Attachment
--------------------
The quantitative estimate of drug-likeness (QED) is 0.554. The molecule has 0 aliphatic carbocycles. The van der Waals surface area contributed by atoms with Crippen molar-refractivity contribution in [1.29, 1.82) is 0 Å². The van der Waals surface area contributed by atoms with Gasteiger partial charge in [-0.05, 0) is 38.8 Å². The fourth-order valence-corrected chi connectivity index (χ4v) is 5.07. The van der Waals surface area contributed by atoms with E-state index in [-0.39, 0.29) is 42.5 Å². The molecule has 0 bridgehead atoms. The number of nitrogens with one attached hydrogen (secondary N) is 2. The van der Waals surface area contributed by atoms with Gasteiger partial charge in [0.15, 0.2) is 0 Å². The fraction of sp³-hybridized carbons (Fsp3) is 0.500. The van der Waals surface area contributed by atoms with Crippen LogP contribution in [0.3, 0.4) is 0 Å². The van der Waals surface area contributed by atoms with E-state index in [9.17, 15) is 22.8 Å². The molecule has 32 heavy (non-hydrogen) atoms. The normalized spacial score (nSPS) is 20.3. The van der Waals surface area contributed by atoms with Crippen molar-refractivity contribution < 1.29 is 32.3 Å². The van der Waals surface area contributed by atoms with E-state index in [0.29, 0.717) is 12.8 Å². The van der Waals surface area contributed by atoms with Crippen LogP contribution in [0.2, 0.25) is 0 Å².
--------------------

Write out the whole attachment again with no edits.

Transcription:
The quantitative estimate of drug-likeness (QED) is 0.554. The molecule has 0 aliphatic carbocycles. The van der Waals surface area contributed by atoms with Crippen molar-refractivity contribution in [1.29, 1.82) is 0 Å². The van der Waals surface area contributed by atoms with Gasteiger partial charge in [-0.05, 0) is 38.8 Å². The fourth-order valence-corrected chi connectivity index (χ4v) is 5.07. The van der Waals surface area contributed by atoms with E-state index in [-0.39, 0.29) is 42.5 Å². The molecule has 0 bridgehead atoms. The number of nitrogens with one attached hydrogen (secondary N) is 2. The van der Waals surface area contributed by atoms with Gasteiger partial charge in [0.15, 0.2) is 0 Å². The fraction of sp³-hybridized carbons (Fsp3) is 0.500. The van der Waals surface area contributed by atoms with Crippen LogP contribution in [0.3, 0.4) is 0 Å². The van der Waals surface area contributed by atoms with E-state index in [9.17, 15) is 22.8 Å². The molecule has 32 heavy (non-hydrogen) atoms. The normalized spacial score (nSPS) is 20.3. The van der Waals surface area contributed by atoms with Crippen molar-refractivity contribution < 1.29 is 32.3 Å². The van der Waals surface area contributed by atoms with E-state index in [0.29, 0.717) is 12.8 Å². The van der Waals surface area contributed by atoms with Crippen LogP contribution in [0.2, 0.25) is 0 Å².